Gardening: Mix Your Own Bedding Plant Soil


© 2012 Raymond Alexander Kukkee

Briton Riviere 'The Old Gardener'

Briton Riviere ‘The Old Gardener’


“You CAN do it; mix your own, ask Uncle Mac!”


“But I need bedding plant soil mix!” I growled, rattling the pile of wooden planters. I  pointed at the bag of potting soil the clever better half handed me.

“That’s ordinary potting soil, that’s  for geraniums!”  I said.    She looked at me like I was from Mars. ” We need bedding plant soil mix” to grow bedding plants,  so they’ll sprout.  We need nice fine soil, not this potting dirt….. do you feed lumpy dog food to puppies?”  I almost had her.

“You’re wrong, dear”, she said smiling, “ You can make your own soil mixtures for bedding plants, nurseries do it all the time.”

“Huh?” I said, wondering if I missed something. All I ever saw in nurseries were big piles of dirt. Ordinary dirt. Lots of dirt.  In big timber bins. With a nice little yellow skid-steer loader to shovel it into your truck. Saves work. Not a bag in sight.

“Well, okay, but you can use that dirt, mix this with it”. She showed me two bags. “We’ll make our own  bedding plant soil mix, drive that wheelbarrow over here.

I’m a pretty fair wheelbarrow operator, so I drove the wheelbarrow over without running over anything.  I cut the bag and emptied the topsoil into it. Big lumps, bone dry,  crumbly, typical garden dirt with a bit of cheap peat moss in it. Garden center stuff.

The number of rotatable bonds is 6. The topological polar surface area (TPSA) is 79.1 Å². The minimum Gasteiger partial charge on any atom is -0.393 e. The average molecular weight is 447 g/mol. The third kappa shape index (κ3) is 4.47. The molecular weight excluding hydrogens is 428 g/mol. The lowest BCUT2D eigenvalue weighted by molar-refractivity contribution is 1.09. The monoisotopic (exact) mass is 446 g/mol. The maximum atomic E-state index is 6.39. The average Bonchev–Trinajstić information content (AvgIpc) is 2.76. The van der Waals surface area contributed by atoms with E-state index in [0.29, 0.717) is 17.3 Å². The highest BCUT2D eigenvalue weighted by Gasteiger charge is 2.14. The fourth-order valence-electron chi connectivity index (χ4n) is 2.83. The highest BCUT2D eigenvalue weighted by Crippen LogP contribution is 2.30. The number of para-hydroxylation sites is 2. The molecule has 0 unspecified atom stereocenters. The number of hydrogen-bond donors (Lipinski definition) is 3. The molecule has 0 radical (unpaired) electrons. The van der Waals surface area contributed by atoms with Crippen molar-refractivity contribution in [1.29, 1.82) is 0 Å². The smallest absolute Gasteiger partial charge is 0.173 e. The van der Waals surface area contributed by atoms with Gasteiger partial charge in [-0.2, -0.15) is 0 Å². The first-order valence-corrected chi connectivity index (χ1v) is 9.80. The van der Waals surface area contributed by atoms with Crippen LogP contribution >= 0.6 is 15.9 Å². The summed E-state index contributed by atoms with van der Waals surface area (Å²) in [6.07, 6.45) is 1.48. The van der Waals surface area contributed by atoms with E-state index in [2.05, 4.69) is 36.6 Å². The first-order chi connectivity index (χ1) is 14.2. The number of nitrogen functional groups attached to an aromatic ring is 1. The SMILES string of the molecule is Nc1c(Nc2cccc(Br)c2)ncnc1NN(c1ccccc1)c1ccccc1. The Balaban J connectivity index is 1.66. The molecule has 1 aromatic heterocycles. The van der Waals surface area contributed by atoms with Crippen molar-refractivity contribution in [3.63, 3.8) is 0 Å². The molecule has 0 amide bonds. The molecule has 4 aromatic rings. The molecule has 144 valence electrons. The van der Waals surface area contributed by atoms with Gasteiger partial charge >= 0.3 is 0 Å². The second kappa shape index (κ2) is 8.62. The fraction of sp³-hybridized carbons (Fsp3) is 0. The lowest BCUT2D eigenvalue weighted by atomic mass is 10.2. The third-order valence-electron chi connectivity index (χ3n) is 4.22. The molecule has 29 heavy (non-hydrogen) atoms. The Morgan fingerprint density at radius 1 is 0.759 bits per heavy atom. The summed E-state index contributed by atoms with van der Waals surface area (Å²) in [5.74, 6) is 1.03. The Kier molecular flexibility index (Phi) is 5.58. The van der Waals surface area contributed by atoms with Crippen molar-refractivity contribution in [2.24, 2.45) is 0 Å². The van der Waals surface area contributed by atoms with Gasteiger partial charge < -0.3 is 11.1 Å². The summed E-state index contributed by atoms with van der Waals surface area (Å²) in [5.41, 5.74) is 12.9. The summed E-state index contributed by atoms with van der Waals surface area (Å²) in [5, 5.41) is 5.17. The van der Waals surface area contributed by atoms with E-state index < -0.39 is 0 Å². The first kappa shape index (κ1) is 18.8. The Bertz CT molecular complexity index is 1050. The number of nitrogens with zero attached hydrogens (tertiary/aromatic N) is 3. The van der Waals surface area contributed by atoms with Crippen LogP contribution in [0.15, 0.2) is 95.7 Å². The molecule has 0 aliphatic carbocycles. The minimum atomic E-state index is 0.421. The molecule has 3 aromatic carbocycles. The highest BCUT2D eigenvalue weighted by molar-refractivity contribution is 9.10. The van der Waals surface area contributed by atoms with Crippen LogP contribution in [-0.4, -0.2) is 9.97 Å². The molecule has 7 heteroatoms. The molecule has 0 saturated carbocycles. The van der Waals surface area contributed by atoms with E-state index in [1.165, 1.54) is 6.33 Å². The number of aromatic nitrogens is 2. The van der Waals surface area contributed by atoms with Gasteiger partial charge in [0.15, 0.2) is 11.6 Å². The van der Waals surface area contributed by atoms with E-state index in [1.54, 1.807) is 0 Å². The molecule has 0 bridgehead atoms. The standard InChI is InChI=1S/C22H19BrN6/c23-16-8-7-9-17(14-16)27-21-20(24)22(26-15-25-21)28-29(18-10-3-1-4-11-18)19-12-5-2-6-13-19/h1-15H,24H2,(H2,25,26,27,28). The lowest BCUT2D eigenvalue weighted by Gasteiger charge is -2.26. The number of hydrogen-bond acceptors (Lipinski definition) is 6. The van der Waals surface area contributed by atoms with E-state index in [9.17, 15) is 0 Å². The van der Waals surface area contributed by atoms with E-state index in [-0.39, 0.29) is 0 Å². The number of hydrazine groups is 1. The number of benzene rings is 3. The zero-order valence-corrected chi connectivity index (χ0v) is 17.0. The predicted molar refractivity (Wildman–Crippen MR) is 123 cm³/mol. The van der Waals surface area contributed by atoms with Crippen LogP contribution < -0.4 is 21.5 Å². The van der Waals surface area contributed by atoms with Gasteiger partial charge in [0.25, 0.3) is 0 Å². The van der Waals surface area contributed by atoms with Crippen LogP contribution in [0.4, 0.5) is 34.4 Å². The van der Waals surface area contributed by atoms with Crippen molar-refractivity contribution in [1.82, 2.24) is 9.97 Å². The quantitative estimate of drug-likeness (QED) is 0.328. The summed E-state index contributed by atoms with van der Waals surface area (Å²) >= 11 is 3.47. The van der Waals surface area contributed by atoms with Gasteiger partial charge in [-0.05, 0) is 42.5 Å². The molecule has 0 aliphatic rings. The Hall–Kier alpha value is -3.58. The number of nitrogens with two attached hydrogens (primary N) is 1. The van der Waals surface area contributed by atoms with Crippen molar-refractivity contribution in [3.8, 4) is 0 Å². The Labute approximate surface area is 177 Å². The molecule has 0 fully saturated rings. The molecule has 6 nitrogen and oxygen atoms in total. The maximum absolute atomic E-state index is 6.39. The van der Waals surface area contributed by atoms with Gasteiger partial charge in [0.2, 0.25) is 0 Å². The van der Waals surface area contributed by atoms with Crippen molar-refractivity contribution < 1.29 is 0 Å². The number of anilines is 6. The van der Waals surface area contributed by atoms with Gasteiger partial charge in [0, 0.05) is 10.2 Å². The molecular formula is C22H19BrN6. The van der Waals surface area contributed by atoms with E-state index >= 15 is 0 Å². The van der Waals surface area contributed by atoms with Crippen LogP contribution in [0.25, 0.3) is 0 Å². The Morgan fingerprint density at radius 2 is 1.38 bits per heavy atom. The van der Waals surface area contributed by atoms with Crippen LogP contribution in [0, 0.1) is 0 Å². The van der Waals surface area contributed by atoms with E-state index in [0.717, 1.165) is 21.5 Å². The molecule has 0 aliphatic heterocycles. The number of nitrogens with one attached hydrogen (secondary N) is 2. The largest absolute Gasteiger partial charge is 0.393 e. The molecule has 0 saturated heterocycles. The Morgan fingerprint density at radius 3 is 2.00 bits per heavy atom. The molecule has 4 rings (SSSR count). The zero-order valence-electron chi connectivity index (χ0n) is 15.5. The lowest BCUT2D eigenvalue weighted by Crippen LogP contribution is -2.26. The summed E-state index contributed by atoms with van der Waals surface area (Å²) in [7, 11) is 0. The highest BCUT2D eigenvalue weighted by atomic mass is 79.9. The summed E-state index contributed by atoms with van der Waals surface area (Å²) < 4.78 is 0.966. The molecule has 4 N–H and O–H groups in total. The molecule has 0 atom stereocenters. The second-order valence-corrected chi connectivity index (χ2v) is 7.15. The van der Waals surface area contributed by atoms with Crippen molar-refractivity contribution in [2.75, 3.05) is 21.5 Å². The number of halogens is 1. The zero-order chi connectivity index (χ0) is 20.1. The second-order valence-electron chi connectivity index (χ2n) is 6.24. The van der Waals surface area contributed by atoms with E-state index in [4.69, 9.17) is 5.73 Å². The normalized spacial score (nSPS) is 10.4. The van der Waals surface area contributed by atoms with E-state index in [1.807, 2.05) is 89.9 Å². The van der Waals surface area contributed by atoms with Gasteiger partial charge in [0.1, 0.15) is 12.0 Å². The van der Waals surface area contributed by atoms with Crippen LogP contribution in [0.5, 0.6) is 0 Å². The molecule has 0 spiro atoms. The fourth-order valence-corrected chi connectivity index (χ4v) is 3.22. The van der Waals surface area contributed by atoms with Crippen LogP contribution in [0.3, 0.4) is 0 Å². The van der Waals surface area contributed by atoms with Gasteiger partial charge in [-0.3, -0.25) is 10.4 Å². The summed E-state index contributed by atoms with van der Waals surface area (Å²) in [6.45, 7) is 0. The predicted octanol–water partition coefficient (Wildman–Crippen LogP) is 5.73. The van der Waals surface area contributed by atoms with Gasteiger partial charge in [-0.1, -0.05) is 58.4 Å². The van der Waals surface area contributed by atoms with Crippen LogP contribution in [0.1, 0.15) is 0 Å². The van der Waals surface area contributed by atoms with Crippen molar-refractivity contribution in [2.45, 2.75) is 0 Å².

She started adding the bag of peat moss.  “Break up the lumps first.” she said. “Before you mix it in.”   I was skeptical. This was all  news to me. I wanted “Bedding Plant Soil” from the nursery, but it looks like I might be was wrong. Maybe.  No doubt about it.

You can mix your own bedding soil mix. All you need is good quality top soil. Don’t have any?  Get  some garden soil, regular dirt right out of your garden. Handy. Saves money. You’re going to improve it anyway.    Mix in about 25%  Sphagnum peat moss, breaking up any lumps.

She said the peat moss holds water so the soil won’t dry out as the seedlings sprout. It’s like a sponge. “It holds water and makes sure your seedlings don’t dry out when they’re just sprouting.You can add Vermiculite, too,  or Perlite,  consider adding some sand if the soil is clay.  Add worm castings, composted leaves, and coconut fibre, any composted material will make the soil mix lighter and nice and rich.”